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troubleshooting email problemsAs a part of my job, I deal with a lot of email issues – problems sending and receiving email. Over the years, I have noticed that many people experiencing email problems can have them easily fixed and actually fall under just a few categories. Occasionally, email problems will be caused by a problem that only a system administrator can fix but for the majority of problems, they can be fixed by the end user (you) with minimal effort.

Read on to find some quick tips to help you when sending emails become an issue.

1. Check The Spelling Of The Email Address

I would say this is the most common error that I come across. One of the first things I do when walking someone through an email problem is confirming that the email address they are trying to send to is the real email address of the person they are attempting to reach.

The problem is further broken down into 2 types of typos – the first is the “username” part (the part of the email address before the @) and the second is the email domain (the part after the @).


If the username part does not exist on the remote email system, one of two things will happen – the first is that you will simply hear nothing back. The second is that you will get a message back that says something to the effect of “the user ‘username’ does not exist on this system.”

If the domain does not exist you will typically get a message back, from your own mail server, which states something like “DNS Error: Domain name not found“.

Read The Error Message

Usually when an email is rejected for some reason, there is a detailed error message passed back with the technical details of why it failed. Most of this message is for technical system administrators who can trace back a message if there is a further problem, but I’ve found that usually the error message that is within this email explains what the problem is. If you read through the message, look for the “core” problem.

Usually it is one of the following:

2. The Mailbox Is Full

This happens when the person whom you are sending the email to has no more disk space left on their email server. The most typical message returned is “mailbox is full” or “quota has been exceeded“. There is nothing you can do on your end about this and the best thing to do is to call or contact the person using another method and let them know about their problem so that they can talk to their email provider.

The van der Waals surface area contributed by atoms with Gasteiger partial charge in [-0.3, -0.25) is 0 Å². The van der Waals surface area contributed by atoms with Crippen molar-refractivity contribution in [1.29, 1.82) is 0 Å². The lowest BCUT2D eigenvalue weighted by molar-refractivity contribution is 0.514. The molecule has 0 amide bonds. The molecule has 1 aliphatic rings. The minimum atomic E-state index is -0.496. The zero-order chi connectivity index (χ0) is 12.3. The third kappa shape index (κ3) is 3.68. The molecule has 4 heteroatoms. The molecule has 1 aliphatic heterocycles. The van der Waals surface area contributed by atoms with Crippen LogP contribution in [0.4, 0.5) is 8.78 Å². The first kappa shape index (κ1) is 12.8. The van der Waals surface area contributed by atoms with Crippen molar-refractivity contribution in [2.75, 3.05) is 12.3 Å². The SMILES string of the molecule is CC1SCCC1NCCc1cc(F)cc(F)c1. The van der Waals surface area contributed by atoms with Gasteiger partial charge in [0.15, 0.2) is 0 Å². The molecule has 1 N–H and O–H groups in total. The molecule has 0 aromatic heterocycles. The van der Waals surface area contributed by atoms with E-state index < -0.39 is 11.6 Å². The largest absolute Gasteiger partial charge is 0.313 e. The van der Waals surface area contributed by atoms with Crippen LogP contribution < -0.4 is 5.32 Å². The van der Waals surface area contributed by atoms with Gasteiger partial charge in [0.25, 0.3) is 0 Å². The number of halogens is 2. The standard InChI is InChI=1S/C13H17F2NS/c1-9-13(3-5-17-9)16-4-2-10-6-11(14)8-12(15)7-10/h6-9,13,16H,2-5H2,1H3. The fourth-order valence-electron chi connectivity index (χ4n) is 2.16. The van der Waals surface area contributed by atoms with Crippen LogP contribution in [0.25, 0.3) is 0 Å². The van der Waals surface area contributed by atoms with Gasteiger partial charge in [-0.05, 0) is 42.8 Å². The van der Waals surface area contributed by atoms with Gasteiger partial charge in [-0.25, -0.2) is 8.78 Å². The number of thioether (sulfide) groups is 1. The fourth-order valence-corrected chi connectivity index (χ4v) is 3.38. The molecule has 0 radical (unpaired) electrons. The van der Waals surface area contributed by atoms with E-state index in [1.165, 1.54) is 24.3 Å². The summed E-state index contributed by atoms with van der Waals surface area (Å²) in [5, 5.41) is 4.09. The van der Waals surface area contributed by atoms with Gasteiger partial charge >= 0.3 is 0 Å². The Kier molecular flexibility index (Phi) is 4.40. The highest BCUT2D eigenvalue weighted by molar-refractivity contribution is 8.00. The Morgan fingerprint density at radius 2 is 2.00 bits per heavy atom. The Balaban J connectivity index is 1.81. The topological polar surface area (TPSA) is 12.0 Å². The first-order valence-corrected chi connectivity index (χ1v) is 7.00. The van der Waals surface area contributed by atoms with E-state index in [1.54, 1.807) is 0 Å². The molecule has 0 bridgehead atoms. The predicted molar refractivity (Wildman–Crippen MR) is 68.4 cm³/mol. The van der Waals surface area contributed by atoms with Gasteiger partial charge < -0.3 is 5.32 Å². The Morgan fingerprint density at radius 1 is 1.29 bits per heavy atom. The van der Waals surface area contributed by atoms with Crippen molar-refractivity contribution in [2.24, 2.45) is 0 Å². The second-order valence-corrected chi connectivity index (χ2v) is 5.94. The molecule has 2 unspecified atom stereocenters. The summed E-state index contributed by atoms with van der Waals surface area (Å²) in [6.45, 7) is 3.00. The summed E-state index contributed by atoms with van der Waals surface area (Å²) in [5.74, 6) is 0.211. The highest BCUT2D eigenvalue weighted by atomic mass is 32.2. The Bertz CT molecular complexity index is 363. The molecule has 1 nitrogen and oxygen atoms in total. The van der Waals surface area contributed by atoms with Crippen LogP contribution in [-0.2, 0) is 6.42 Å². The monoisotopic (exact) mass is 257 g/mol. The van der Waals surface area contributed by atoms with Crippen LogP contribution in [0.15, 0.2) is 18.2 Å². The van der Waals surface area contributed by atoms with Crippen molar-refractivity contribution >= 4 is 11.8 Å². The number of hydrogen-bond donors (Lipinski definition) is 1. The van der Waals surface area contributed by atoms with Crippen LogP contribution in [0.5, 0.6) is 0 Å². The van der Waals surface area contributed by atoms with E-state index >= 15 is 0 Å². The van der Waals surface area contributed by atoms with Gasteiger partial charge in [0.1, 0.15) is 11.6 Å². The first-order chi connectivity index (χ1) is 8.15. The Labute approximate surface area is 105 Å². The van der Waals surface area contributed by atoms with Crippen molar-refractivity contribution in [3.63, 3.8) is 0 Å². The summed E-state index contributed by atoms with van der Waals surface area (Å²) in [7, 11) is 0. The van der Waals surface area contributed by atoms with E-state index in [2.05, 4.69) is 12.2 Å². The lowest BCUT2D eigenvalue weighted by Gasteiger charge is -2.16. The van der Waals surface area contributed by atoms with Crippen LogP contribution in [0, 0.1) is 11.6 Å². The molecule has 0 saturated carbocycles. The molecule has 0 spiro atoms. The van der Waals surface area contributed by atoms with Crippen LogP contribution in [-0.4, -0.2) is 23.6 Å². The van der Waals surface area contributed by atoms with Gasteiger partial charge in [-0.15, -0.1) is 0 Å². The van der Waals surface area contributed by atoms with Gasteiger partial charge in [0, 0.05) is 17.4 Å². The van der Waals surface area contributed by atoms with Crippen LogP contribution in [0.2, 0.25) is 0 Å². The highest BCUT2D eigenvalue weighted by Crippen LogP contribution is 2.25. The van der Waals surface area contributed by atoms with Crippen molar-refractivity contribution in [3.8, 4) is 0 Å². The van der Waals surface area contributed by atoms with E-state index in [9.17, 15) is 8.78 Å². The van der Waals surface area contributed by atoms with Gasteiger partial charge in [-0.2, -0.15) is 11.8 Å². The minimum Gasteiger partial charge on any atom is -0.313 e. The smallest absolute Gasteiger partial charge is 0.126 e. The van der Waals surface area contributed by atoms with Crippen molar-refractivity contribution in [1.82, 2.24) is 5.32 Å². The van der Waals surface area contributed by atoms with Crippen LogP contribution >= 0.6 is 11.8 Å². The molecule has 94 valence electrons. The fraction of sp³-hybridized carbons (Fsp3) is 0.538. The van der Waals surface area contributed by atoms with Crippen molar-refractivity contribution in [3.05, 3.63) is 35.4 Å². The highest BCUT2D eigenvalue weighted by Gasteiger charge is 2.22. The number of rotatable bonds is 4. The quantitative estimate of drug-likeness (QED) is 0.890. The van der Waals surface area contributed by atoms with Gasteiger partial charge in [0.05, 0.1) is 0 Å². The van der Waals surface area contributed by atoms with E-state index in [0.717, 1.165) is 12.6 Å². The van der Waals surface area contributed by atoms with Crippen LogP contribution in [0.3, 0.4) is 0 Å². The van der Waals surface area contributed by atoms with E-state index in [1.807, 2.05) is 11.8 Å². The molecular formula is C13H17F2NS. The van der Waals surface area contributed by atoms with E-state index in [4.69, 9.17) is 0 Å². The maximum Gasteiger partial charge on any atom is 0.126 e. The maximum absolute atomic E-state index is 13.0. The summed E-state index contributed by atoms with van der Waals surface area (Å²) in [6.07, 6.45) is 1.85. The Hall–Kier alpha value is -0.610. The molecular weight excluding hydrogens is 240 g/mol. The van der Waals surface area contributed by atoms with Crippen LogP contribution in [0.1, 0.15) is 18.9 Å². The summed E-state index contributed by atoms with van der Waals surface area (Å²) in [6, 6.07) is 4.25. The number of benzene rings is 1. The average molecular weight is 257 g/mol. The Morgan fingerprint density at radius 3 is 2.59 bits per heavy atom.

3. Your IP is on a blocklist

troubleshooting email problems

This is an anti-spam measure and if you aren’t sending spam then either your computer has been compromised in some form, or you are an innocent bystander in the “war on spam.” The error messages are usually technical in nature and can be hard to decode. Here is a sample message I recently received after sending a mail from Gmail:

554 554 5.7.1 Service unavailable; Client host [] blocked using; Currently Sending Spam See: (state 14).

The name for these lists vary but are typically called blacklists, RBL (realtime block/black list), black hole or blocklists. I’m personally not a fan of them because many times they do affect “innocent bystanders” – but using them does help to cut down on spam considerably. In this case, the actual blocked IP address is owned by Gmail and there is nothing you can do about getting off this list if you do not own the email server.

In this particular case, I just re-sent the email and it uses another IP address going out and was delivered fine.

What To Do If Your IP is on a Blocklist

You can check to see if your local computer’s IP address is on a blacklist by visiting a website such as this one on AboutMyIP or via the Check My IP link at Email servers do not necessarily use every RBL, but most usually use some. If you are on a consumer internet provider connection, chances are you will be listed in some and it will usually note that. This is because generally speaking, email does not actually go out on email servers hosted on a consumer internet connection – they provider their own servers for sending email.

You can also check the IP of your outgoing email server if you know it, otherwise your email server system administrator would need to check it at the links above.

On your end, make sure you have antivirus on any computer on your network because if you have been “hacked” and a bot is running on your computer this is a common reason why you might be on a blocklist.

4. When There Is No Error Message At All

If there is no error message, and you have confirmed the email address is correct; it is very possible some anti-spam provisions implemented by the mail server administrator is filtering your email. This can be based on the IP (as above) or based on some content in your email such as an image, phone number, or other text. Unfortunately these can be hard to trace – since there is no error message you need to contact your mail service provider to see what the problem might be.

5. I’ve Checked Everything – What Next?

If you have checked everything and you still can’t send email to someone – it is time to take it to the next level. If you are on a consumer internet connection and you are trying to send email from your provided email address, contact customer service to see what the problem might be. They will probably ask for a sample of the email you are trying to send along with any error messages or codes that you’ve received. Make sure to give them whatever they need to help solve your email mystery as they are your best bet at getting your email working again.

Have you ever had problems sending emails? What did you have to do to get it fixed? Let us know below so that your experience can benefit others!

Image credit: Shutterstock.

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